On the other hand, gamemastering is as hard as it is essential, especially when there’s a good chance that the players are a few drinks deep. It is a specialized job that necessitates training and requires practice. Maintenance should be assumed.
We love that there is an escape room available on these ships. We wish that the gamemastering and maintenance were more in line with the set design.
Finally… why in Poseidon’s name was the win rate so damn low? It’s on a cruise ship!
Last month I had the chance to run a private webcast for some of the college students participating in the Themed Entertainment Association’s National Design Competition.
These students were given 7 weeks to design and build an original 500-square-foot escape room… and they could only work in teams of 1 or 2.
During the conversation, they asked many great questions. I had set aside 45 minutes to talk to them and we ended up talking shop for 90 minutes.
Stream the Event
The presentations will happen on Friday, April 26th at noon Pacific (3pm Eastern). The awards are scheduled for 2:30pm Pacific. (This is a change from the original time of 3:30pm Pacific.)
You’ll be able to stream this on YouTube Live:
I genuinely have no idea what to expect, as based on their questions I only have vague ideas of what some of these students were hoping to create… but I am excited to see what they have produced.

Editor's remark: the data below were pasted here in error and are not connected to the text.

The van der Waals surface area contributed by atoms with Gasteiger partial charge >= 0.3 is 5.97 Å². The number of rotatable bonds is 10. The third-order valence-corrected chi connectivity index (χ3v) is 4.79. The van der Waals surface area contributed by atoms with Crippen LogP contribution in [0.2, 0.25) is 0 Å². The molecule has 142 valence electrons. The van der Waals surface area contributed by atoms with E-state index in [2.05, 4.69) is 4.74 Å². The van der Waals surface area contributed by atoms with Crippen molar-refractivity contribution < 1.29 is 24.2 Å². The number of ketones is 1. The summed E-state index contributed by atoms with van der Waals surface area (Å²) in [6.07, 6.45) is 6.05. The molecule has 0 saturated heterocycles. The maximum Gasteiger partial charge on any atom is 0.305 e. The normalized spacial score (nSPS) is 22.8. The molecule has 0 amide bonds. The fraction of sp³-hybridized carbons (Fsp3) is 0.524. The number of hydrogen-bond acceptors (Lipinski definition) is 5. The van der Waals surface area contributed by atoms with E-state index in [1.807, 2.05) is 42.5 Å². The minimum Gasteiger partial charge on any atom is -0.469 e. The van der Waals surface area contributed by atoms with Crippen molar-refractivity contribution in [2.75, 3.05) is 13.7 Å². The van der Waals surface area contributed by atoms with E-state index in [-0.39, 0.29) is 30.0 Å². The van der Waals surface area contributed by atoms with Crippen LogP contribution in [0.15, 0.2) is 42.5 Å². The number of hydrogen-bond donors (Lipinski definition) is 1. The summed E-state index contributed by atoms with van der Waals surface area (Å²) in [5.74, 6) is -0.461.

What’s TEA NextGen?
According the organization’s website, “The NextGen Initiative of the Themed Entertainment Association (TEA) helps students and recent graduates find their way into the themed entertainment/ visitor attractions industry and facilitates TEA member companies’ ability to recruit from this fresh talent pool.”
Where is the line between what we will and won’t cover on Room Escape Artist?
We’ve grappled with this quite a bit over the years. Sometimes it’s really simple and straightforward. Sometimes it has required a lot more thought.
Ok, this one is a no-brainer. If it’s an escape room or relevant news about the industry, it’s our bread and butter.
I’m not going to belabor this.
We love immersive theatre, conventional theatre, and magic. We don’t write up these experiences, however, unless they meet some specific criteria.
The questions that we ask ourselves are:
Did we have agency?
Was the experience different because one of us was in it, instead of if someone else had bought that ticket?
Should the escape room community be aware of it?
If we don’t have agency and the experience was so on rails that substituting different participants would have zero impact on the show, then it’s not for us… unless we feel that the experience is doing something that escape room people should know about.
If it’s purely immersive theatre, then it’s the territory of our friends over at No Proscenium.
If it’s puzzley, we’re interested. We might not cover it, however, because there are lots of puzzles in the world, but we’re down to investigate it.
That said, we tend to steer clear of some of the more extreme or specialized puzzles and experiences. We might occasionally write about this kind of stuff, but there are more knowledgeable and experienced people writing about crossword puzzles or puzzle hunts like The MIT Mystery Hunt.
We’ll cover tabletop puzzle experiences… or tabletop games that really feel like puzzles. We also cover tabletop escape games, a growing category of tabletop games.
We’re big board gamers, but we don’t write about them often unless they meet the criteria above.